I didn’t really go in for New Year’s resolutions this year. With a third baby on the way and continuing our home education journey, survival felt a reasonable enough goal.
However, I do have a few things I vaguely want to give a bit more attention this year. One is to “make” more. My parents gave me a sewing machine for Christmas and I’m looking forward to learning to use it. Picking up crochet again last year was a bit of a revelation.The other is to majorly declutter because the tyranny of stuff in our house (too much we don’t even use!) is doing my head in. And the last is where this post comes in. I want to buy things I won’t end up throwing away.
After trying everything we could last year to rehome a sofa that had become an eyesore, and failing, I finally accepted that we had to get the council to take it and that it would most likely end up in landfill. I was gutted about it but I’d tried dyeing it, it was too expensive and awkward to reupholster, I didn’t feel up to the job myself and no one, absolutely no one wanted it.
We’ve since been given another sofa (a sofa bed in fact) that will see us through the next few years and this time I’m trying to keep it in good enough nick to pass on to someone but eventually (read: when the kids are older), we probably will go looking at new sofas.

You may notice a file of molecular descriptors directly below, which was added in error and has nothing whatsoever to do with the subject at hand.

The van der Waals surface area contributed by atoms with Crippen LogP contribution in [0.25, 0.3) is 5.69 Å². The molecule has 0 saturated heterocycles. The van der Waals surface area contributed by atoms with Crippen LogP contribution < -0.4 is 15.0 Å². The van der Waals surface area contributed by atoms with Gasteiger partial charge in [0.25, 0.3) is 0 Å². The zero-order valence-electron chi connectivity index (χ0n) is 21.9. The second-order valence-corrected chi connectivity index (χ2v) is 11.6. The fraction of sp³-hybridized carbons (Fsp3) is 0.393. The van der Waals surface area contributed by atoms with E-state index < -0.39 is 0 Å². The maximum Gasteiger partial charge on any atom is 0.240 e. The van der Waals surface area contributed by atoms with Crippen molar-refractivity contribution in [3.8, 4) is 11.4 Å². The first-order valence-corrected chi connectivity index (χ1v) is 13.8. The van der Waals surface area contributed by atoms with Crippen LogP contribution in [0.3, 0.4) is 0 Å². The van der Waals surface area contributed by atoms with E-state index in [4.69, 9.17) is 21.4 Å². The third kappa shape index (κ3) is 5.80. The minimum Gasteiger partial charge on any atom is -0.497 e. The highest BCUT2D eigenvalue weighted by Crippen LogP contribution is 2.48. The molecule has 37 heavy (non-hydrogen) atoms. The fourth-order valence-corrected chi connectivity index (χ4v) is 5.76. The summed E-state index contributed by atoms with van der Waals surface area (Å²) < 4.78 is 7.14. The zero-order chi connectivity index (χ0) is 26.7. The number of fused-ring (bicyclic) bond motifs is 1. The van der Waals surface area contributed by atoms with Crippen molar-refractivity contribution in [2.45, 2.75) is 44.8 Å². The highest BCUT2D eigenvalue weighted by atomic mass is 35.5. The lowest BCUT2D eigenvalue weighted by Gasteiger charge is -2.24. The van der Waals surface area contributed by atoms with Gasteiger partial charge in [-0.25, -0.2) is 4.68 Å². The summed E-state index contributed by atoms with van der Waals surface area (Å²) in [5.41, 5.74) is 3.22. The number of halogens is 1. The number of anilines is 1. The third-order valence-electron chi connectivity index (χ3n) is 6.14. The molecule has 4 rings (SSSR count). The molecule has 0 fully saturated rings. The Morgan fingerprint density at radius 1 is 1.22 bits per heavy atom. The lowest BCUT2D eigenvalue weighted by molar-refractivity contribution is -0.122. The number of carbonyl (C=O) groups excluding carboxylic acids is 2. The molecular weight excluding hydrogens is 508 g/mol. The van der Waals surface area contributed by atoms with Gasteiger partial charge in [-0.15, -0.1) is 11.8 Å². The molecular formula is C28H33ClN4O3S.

When we do, the principles I plan to apply relate to just about any big purchase you want to ensure won’t end up in landfill. Obviously they may not reasonably apply to everything. However, there are a lot of things that we probably could spare throwing away with a little more thought from the outset. Before clicking through to PayPal or whacking out my debit card, here’s what I’ll be thinking about:
- Is it built to last? What is it made of and how well is it made? How well are the materials and structure likely to last – bearing in mind we have kids and cats in the house?
- Is it timeless? Am I likely to change my mind about it in years to come? How well will it accommodate changing needs?
- How well does it clean? Is cleaning straightforward or will I need specialist products or services to do it?
- Can I fix or upcycle it? Is it structured in such a way that it can be repaired if not by me then by a local craftsperson?
- Does it come with a guarantee?
- Can I pass it on? What would I need to do to make sure I can sell, donate or give it away? Is this realistic?
Over to you. What do you think about when making a big purchase? Do you have any other ideas for keeping big items out of landfill?
This is a collaborative post. See my disclosure for more details.
Photo from StockSnap.io